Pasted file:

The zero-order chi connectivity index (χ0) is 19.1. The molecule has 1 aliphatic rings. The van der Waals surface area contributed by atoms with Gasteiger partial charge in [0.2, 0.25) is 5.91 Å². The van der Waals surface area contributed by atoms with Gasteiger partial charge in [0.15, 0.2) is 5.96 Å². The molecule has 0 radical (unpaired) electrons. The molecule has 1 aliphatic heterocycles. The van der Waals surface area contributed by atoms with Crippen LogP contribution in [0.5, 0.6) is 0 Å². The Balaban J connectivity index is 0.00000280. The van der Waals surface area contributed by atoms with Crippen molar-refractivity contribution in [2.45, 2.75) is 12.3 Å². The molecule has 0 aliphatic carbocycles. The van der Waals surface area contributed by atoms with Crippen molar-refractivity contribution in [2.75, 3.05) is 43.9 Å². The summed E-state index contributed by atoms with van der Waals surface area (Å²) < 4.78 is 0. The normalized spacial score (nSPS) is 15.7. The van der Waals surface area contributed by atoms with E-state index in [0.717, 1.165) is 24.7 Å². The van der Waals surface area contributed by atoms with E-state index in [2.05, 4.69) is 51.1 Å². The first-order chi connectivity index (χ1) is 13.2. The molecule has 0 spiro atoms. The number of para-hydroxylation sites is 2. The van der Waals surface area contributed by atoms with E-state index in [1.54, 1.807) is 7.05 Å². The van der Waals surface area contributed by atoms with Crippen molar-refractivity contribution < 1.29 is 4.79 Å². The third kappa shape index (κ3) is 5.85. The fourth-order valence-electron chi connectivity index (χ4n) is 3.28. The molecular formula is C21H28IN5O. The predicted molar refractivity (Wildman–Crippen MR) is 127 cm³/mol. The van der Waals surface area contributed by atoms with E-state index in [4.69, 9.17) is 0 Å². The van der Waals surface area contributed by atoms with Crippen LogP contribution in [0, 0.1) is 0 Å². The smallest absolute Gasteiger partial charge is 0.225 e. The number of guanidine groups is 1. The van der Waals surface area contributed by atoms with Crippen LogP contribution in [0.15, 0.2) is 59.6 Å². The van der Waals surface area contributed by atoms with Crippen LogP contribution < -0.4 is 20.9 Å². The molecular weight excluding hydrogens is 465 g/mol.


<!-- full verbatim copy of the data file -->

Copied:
The zero-order chi connectivity index (χ0) is 19.1. The molecule has 1 aliphatic rings. The van der Waals surface area contributed by atoms with Gasteiger partial charge in [0.2, 0.25) is 5.91 Å². The van der Waals surface area contributed by atoms with Gasteiger partial charge in [0.15, 0.2) is 5.96 Å². The molecule has 0 radical (unpaired) electrons. The molecule has 1 aliphatic heterocycles. The van der Waals surface area contributed by atoms with Crippen LogP contribution in [0.5, 0.6) is 0 Å². The Balaban J connectivity index is 0.00000280. The van der Waals surface area contributed by atoms with Crippen molar-refractivity contribution in [2.45, 2.75) is 12.3 Å². The molecule has 0 aliphatic carbocycles. The van der Waals surface area contributed by atoms with Crippen molar-refractivity contribution in [2.75, 3.05) is 43.9 Å². The summed E-state index contributed by atoms with van der Waals surface area (Å²) < 4.78 is 0. The normalized spacial score (nSPS) is 15.7. The van der Waals surface area contributed by atoms with E-state index in [0.717, 1.165) is 24.7 Å². The van der Waals surface area contributed by atoms with E-state index in [2.05, 4.69) is 51.1 Å². The first-order chi connectivity index (χ1) is 13.2. The molecule has 0 spiro atoms. The number of para-hydroxylation sites is 2. The van der Waals surface area contributed by atoms with E-state index in [1.54, 1.807) is 7.05 Å². The van der Waals surface area contributed by atoms with Crippen molar-refractivity contribution < 1.29 is 4.79 Å². The third kappa shape index (κ3) is 5.85. The fourth-order valence-electron chi connectivity index (χ4n) is 3.28. The molecular formula is C21H28IN5O. The predicted molar refractivity (Wildman–Crippen MR) is 127 cm³/mol. The van der Waals surface area contributed by atoms with E-state index in [4.69, 9.17) is 0 Å². The van der Waals surface area contributed by atoms with Crippen LogP contribution in [0, 0.1) is 0 Å². The smallest absolute Gasteiger partial charge is 0.225 e. The number of guanidine groups is 1. The van der Waals surface area contributed by atoms with Crippen LogP contribution in [0.15, 0.2) is 59.6 Å². The van der Waals surface area contributed by atoms with Crippen LogP contribution < -0.4 is 20.9 Å². The molecular weight excluding hydrogens is 465 g/mol.